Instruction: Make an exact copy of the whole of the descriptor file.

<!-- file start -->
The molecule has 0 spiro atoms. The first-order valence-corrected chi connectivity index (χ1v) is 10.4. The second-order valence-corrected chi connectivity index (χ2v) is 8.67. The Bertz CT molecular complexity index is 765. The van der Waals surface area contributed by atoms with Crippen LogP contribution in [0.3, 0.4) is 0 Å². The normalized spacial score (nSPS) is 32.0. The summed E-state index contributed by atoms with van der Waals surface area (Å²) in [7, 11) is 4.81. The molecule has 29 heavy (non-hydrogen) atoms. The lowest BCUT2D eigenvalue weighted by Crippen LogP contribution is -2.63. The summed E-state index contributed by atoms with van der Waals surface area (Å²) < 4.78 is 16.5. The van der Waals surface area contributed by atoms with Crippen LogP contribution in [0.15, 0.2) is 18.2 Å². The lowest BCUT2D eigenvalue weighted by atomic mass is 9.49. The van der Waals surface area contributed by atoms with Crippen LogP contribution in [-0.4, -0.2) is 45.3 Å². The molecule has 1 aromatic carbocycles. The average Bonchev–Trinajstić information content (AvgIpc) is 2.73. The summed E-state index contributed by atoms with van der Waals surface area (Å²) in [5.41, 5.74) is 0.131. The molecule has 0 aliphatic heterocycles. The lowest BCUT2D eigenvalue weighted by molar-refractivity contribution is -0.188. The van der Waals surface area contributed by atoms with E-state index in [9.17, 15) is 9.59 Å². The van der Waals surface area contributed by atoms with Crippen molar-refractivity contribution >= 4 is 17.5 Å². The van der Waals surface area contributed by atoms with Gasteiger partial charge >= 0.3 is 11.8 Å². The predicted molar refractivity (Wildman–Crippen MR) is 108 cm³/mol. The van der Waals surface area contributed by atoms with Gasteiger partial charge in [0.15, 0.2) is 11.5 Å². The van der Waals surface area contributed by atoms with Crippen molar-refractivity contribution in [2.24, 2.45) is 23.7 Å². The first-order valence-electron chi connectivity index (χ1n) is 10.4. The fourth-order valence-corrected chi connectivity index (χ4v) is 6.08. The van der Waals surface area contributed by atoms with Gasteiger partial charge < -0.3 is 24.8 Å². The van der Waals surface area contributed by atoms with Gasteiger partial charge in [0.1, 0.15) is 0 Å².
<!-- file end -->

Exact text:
The molecule has 0 spiro atoms. The first-order valence-corrected chi connectivity index (χ1v) is 10.4. The second-order valence-corrected chi connectivity index (χ2v) is 8.67. The Bertz CT molecular complexity index is 765. The van der Waals surface area contributed by atoms with Crippen LogP contribution in [0.3, 0.4) is 0 Å². The normalized spacial score (nSPS) is 32.0. The summed E-state index contributed by atoms with van der Waals surface area (Å²) in [7, 11) is 4.81. The molecule has 29 heavy (non-hydrogen) atoms. The lowest BCUT2D eigenvalue weighted by Crippen LogP contribution is -2.63. The summed E-state index contributed by atoms with van der Waals surface area (Å²) < 4.78 is 16.5. The van der Waals surface area contributed by atoms with Crippen LogP contribution in [0.15, 0.2) is 18.2 Å². The lowest BCUT2D eigenvalue weighted by atomic mass is 9.49. The van der Waals surface area contributed by atoms with Crippen LogP contribution in [-0.4, -0.2) is 45.3 Å². The molecule has 1 aromatic carbocycles. The average Bonchev–Trinajstić information content (AvgIpc) is 2.73. The summed E-state index contributed by atoms with van der Waals surface area (Å²) in [5.41, 5.74) is 0.131. The molecule has 0 aliphatic heterocycles. The lowest BCUT2D eigenvalue weighted by molar-refractivity contribution is -0.188. The van der Waals surface area contributed by atoms with E-state index in [9.17, 15) is 9.59 Å². The van der Waals surface area contributed by atoms with Crippen molar-refractivity contribution >= 4 is 17.5 Å². The van der Waals surface area contributed by atoms with Gasteiger partial charge >= 0.3 is 11.8 Å². The predicted molar refractivity (Wildman–Crippen MR) is 108 cm³/mol. The van der Waals surface area contributed by atoms with Gasteiger partial charge in [0.15, 0.2) is 11.5 Å². The van der Waals surface area contributed by atoms with Crippen molar-refractivity contribution in [2.24, 2.45) is 23.7 Å². The first-order valence-electron chi connectivity index (χ1n) is 10.4. The fourth-order valence-corrected chi connectivity index (χ4v) is 6.08. The van der Waals surface area contributed by atoms with Gasteiger partial charge < -0.3 is 24.8 Å². The van der Waals surface area contributed by atoms with Gasteiger partial charge in [0.1, 0.15) is 0 Å².